It should surprise exactly no one that Abbott Laboratories (NYSE: ABT) attracts a lot of institutional and retail investor interest -- it's a $74 billion health-care conglomerate founded all the way back in 1888. What did surprise me, though, was that last year, it was a top 50 most-owned stock by investment clubs, as measured by the folks at Better Investing. If retail investors were high on the stock, it got me to thinking: What's the consensus sentiment view on Abbott Labs?

Turns out, the view is mixed. Let's have a look at a few of the key sentiment drivers.

1. Analyst opinion
Analysts like Abbott Labs. Data from Capital IQ captures their collective feeling:

Opinion

Number of Analysts

Buy

6

Outperform

8

Hold

7

Underperform

0

Sell

1

No Opinion

0

Fourteen analysts have either a "buy" rating or an "outperform" on the stock -- the majority sentiment. Half that many analysts deem the stock a neutral "hold," and there's just one "underperform" or "sell." We'll classify analyst sentiment as bullish.

2. Insider buying
Next we'll look at insider buying and selling. Over the past year, Abbott insiders have sold $23.9 million worth of their company stock. During the same time period, insiders bought $170,840 in Abbott shares. (Data from Form4Oracle.)

It'd be nice to see a bit more insider buying to balance out the selling, even though $23.7 million of net selling isn't all that meaningful relative to the company's $74 billion market cap. Also, insiders sell stock for a whole host of reasons -- to pay for a house or tuition, to diversify assets, and so forth. For purposes of this exercise, we'll classify insider buying/selling as neutral-leaning-bearish.

3. Guru buying
Next, we'll look at "guru" ownership of the stock, according to GuruFocus.

In the quarter ended Dec. 31, two gurus were buying Abbott shares: Richard Snow and Joel Greenblatt. There were four sellers in that quarter: John Hussman, Mario Gabelli, George Soros, and Dodge & Cox. In the previous quarter, one guru was trading Abbott: Soros, who was reducing his stake.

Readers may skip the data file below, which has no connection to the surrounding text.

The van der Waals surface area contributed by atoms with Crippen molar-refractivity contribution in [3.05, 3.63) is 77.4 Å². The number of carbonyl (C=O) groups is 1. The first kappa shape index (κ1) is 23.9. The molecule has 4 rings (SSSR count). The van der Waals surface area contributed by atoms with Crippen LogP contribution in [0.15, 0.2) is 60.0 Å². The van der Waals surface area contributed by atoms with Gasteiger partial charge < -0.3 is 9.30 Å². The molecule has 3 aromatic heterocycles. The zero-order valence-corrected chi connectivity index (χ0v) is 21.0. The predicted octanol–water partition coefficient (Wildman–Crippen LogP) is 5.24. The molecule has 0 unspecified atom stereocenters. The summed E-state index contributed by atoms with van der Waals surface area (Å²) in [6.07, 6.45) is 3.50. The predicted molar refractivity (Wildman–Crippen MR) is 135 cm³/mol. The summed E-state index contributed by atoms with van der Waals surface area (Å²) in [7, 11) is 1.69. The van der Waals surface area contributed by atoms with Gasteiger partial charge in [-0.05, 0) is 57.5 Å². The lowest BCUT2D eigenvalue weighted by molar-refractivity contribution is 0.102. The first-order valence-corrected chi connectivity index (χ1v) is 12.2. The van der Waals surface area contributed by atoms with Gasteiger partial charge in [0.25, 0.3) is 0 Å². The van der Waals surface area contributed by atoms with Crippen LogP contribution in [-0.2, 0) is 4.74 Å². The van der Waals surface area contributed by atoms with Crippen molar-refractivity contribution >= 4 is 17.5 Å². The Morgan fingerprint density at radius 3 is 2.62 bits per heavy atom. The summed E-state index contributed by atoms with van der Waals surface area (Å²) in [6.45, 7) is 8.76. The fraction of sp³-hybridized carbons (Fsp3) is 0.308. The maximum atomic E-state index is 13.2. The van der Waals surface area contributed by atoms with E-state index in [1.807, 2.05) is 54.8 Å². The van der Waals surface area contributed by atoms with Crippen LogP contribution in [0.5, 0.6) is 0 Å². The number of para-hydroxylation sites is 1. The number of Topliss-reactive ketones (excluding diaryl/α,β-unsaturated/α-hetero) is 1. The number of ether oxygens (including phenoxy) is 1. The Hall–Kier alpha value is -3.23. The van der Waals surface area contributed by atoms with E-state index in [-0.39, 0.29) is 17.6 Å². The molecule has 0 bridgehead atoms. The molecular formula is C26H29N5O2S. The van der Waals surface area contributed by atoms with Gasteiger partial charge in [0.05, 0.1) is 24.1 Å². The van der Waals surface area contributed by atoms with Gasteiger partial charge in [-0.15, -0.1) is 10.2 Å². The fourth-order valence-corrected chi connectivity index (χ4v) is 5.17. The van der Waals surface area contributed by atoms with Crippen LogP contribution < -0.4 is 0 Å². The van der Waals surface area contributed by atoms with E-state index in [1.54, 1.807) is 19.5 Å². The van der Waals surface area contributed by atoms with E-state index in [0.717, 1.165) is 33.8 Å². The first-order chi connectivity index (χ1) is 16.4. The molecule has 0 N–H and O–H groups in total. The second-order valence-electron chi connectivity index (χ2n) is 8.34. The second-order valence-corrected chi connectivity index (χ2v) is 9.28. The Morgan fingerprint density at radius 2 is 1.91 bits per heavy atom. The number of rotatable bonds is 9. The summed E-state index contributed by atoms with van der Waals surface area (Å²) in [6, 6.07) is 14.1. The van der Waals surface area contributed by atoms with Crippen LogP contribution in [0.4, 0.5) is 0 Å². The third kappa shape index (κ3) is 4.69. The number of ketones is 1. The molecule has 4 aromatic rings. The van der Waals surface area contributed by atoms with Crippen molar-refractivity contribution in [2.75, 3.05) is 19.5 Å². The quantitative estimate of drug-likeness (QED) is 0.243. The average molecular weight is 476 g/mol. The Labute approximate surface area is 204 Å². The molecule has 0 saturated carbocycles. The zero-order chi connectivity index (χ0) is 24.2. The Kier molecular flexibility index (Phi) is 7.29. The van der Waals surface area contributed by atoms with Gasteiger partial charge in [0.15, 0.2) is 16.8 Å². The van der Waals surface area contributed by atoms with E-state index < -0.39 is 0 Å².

The balance is clearly in the "sell" camp, so we'll classify guru buying sentiment as bearish.

4. Retail investor community sentiment
For retail investor community sentiment, I turn to Motley Fool CAPS, our proprietary stock rating system. CAPS generates ratings on a one- to five-star scale, with five stars as the highest ranking, indicating that the Fool community believes in a stock's future. Abbott has a bullish five-star rating.

5. Short-sellers
Next, we'll look at whether short-sellers are circling the stock. There are 8.2 million Abbott shares sold short, according to Capital IQ. As a percentage of shares outstanding, that's a short interest of 0.5%. That's not at all high, and so for determining sentiment, we'll classify the low short interest as bullish.

6. Does Buffett own it?
This is the "cherry on top" test, and in this case, it's a no: Berkshire Hathaway does not own shares of Abbott.

Adding it up
The consensus opinion on Abbott is mixed. Analysts and the CAPS community like the stock, and in another bullish sign, short sellers are staying away. But gurus and insiders have been net sellers of late, and Buffett doesn't own shares.

Of course, you can't base an investment philosophy on who likes or dislikes the stock you own, and even a consensus bullish opinion can sometimes be a scary thing. Quoting Buffett: "A simple rule dictates my buying: Be fearful when others are greedy, and be greedy when others are fearful."

The purpose of this series of articles isn't to make a definitive buy-or-sell call on Abbott. Rather, by looking at a stock's sentiment, the goal is to help you place your own opinion of it in a broader context.

One final thing: If you want to keep tabs on Abbott's movements, and for more analysis on the company, make sure you add it to your watchlist.

Fool.com managing editor Brian Richards does not own shares of any companies mentioned. Berkshire Hathaway is a Motley Fool Inside Value and Motley Fool Stock Advisor recommendation. Motley Fool Alpha owns shares of Abbott Labs. The Fool owns shares of Berkshire Hathaway and has a disclosure policy.